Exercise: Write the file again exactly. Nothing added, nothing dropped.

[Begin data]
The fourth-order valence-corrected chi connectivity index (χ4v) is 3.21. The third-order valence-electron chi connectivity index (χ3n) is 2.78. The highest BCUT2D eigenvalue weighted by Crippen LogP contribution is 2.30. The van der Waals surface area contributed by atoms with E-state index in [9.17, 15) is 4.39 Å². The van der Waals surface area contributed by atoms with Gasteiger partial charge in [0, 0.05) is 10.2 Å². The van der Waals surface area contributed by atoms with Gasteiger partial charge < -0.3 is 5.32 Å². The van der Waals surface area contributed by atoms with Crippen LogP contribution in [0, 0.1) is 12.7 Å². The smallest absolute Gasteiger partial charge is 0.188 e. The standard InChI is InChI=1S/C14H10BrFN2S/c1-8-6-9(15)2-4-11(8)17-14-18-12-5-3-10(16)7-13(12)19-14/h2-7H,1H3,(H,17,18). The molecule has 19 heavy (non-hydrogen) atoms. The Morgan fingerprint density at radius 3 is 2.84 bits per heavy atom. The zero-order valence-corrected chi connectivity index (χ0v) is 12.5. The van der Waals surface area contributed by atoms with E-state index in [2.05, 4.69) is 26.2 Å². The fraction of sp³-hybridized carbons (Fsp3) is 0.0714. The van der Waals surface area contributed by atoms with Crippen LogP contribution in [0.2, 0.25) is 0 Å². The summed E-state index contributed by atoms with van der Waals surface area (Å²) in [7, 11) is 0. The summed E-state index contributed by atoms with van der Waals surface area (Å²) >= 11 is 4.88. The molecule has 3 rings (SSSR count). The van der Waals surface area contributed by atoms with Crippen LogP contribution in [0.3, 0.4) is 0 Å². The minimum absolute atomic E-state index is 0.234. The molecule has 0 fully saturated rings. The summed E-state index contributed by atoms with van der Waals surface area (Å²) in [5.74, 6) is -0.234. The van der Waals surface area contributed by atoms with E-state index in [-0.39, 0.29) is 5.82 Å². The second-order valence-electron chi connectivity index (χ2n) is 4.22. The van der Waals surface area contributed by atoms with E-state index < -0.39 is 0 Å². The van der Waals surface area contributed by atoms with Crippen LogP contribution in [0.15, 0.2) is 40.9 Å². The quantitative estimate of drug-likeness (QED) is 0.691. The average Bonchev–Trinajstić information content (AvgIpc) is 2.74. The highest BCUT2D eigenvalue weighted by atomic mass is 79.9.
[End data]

The fourth-order valence-corrected chi connectivity index (χ4v) is 3.21. The third-order valence-electron chi connectivity index (χ3n) is 2.78. The highest BCUT2D eigenvalue weighted by Crippen LogP contribution is 2.30. The van der Waals surface area contributed by atoms with E-state index in [9.17, 15) is 4.39 Å². The van der Waals surface area contributed by atoms with Gasteiger partial charge in [0, 0.05) is 10.2 Å². The van der Waals surface area contributed by atoms with Gasteiger partial charge < -0.3 is 5.32 Å². The van der Waals surface area contributed by atoms with Crippen LogP contribution in [0, 0.1) is 12.7 Å². The smallest absolute Gasteiger partial charge is 0.188 e. The standard InChI is InChI=1S/C14H10BrFN2S/c1-8-6-9(15)2-4-11(8)17-14-18-12-5-3-10(16)7-13(12)19-14/h2-7H,1H3,(H,17,18). The molecule has 19 heavy (non-hydrogen) atoms. The Morgan fingerprint density at radius 3 is 2.84 bits per heavy atom. The zero-order valence-corrected chi connectivity index (χ0v) is 12.5. The van der Waals surface area contributed by atoms with E-state index in [2.05, 4.69) is 26.2 Å². The fraction of sp³-hybridized carbons (Fsp3) is 0.0714. The van der Waals surface area contributed by atoms with Crippen LogP contribution in [0.2, 0.25) is 0 Å². The summed E-state index contributed by atoms with van der Waals surface area (Å²) in [7, 11) is 0. The summed E-state index contributed by atoms with van der Waals surface area (Å²) >= 11 is 4.88. The molecule has 3 rings (SSSR count). The van der Waals surface area contributed by atoms with Crippen LogP contribution in [0.3, 0.4) is 0 Å². The minimum absolute atomic E-state index is 0.234. The molecule has 0 fully saturated rings. The summed E-state index contributed by atoms with van der Waals surface area (Å²) in [5.74, 6) is -0.234. The van der Waals surface area contributed by atoms with E-state index in [-0.39, 0.29) is 5.82 Å². The second-order valence-electron chi connectivity index (χ2n) is 4.22. The van der Waals surface area contributed by atoms with E-state index < -0.39 is 0 Å². The van der Waals surface area contributed by atoms with Crippen LogP contribution in [0.15, 0.2) is 40.9 Å². The quantitative estimate of drug-likeness (QED) is 0.691. The average Bonchev–Trinajstić information content (AvgIpc) is 2.74. The highest BCUT2D eigenvalue weighted by atomic mass is 79.9.